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Period: 2015-2021
PI: Danica Kragic Jensfelt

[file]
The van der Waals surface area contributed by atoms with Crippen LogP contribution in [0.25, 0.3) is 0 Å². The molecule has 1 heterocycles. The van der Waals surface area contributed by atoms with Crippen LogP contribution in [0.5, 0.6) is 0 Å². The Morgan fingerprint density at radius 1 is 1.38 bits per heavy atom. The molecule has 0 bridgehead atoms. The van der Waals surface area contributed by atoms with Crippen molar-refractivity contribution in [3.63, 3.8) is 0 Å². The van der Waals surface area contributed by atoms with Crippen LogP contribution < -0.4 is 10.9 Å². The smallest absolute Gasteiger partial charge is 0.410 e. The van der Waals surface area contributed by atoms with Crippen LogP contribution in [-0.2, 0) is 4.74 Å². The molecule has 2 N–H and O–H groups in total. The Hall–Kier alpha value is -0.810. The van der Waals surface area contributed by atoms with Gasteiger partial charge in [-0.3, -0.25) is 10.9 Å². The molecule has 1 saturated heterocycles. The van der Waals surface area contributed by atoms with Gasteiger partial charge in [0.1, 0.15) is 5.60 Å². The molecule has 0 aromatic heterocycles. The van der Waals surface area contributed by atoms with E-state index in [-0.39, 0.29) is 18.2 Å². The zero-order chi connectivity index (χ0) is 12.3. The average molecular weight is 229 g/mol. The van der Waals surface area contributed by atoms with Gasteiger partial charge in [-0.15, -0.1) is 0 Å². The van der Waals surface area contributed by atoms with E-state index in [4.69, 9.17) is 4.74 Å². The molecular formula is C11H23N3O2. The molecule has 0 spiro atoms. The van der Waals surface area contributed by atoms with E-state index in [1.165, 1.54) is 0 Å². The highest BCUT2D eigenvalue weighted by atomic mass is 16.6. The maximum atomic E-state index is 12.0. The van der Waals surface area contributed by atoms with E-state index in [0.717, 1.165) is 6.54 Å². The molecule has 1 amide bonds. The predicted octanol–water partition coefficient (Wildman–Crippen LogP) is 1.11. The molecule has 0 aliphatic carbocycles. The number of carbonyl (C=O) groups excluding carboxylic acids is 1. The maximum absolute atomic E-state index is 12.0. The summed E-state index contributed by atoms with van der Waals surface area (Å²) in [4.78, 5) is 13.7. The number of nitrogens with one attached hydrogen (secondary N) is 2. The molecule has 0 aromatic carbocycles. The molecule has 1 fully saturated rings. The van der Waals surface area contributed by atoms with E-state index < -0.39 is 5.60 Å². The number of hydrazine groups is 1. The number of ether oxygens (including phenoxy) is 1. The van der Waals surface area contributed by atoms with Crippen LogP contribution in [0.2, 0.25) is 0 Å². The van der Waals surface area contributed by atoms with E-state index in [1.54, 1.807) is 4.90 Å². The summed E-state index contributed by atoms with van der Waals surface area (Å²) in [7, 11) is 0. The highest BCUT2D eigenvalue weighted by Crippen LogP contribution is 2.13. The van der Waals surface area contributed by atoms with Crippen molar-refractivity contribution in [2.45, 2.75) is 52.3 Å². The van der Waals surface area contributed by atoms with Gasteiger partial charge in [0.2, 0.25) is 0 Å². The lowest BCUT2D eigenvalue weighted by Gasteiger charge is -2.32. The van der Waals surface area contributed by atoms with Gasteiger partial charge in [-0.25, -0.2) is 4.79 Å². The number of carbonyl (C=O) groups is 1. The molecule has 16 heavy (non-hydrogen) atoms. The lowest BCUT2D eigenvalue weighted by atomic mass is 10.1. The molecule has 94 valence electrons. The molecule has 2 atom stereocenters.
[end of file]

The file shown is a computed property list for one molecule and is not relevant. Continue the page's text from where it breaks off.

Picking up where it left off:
In this project, we will put focus on the modeling of dynamical systems that have the purpose of interacting with the environment, systems that based on their perceptual capabilities (sensors), control their body and primarily their arms and hands. Compared to humans or primates, the sensing and dexterity of today’s robotic hands and arms are extremely limited. We can also draw a parallel with prosthetic hands that commonly have a single degree of freedom allowing them to interact with only a limited set of objects. Replicating the effectiveness and flexibility of human hands requires a fundamental rethinking of how to exploit the available mechanical dexterity and potentially suggests new, more efficient designs. To achieve this, we need to integrate several sensory modalities to estimate the state of the environment, to understand the requirements of a specific task, and to provide reasoning based on the available kinematic and dynamic properties for planning and acting in uncertain, dynamic environments. The theoretical work needed to address these problems is interdisciplinary and ranges from mathematical and statistical modeling to signal processing and data mining. More generally, we propose that moduli spaces and Geometric Invariant Theory (GIT), which has been studied in mathematics, can provide a framework for understanding equivalence classes and their deformations. While in robotics, one commonly concentrates on formulating problems in terms of vector spaces, moduli spaces and GIT can take the form of manifolds and/or algebraic varieties. Using this, the goal is thus to reduce the complexity of the problems and employ learning techniques that are otherwise not applicable when classical representations for perception and action are used.